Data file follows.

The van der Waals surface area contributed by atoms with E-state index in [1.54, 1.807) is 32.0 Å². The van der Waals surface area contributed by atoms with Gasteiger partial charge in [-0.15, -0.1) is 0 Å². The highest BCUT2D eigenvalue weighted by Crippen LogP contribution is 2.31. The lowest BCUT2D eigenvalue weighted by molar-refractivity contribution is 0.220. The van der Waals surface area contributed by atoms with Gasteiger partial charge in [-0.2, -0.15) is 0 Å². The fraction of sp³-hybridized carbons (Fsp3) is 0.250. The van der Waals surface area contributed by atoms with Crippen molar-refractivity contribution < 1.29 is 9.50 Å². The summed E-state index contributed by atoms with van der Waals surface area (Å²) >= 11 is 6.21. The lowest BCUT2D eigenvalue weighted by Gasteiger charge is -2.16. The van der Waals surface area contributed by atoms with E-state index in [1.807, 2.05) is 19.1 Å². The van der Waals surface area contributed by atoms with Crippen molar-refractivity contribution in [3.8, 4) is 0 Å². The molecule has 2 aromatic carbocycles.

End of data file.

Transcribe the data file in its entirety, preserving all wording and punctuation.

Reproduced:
The van der Waals surface area contributed by atoms with E-state index in [1.54, 1.807) is 32.0 Å². The van der Waals surface area contributed by atoms with Gasteiger partial charge in [-0.15, -0.1) is 0 Å². The highest BCUT2D eigenvalue weighted by Crippen LogP contribution is 2.31. The lowest BCUT2D eigenvalue weighted by molar-refractivity contribution is 0.220. The van der Waals surface area contributed by atoms with Gasteiger partial charge in [-0.2, -0.15) is 0 Å². The fraction of sp³-hybridized carbons (Fsp3) is 0.250. The van der Waals surface area contributed by atoms with Crippen molar-refractivity contribution < 1.29 is 9.50 Å². The summed E-state index contributed by atoms with van der Waals surface area (Å²) >= 11 is 6.21. The lowest BCUT2D eigenvalue weighted by Gasteiger charge is -2.16. The van der Waals surface area contributed by atoms with E-state index in [1.807, 2.05) is 19.1 Å². The van der Waals surface area contributed by atoms with Crippen molar-refractivity contribution in [3.8, 4) is 0 Å². The molecule has 2 aromatic carbocycles.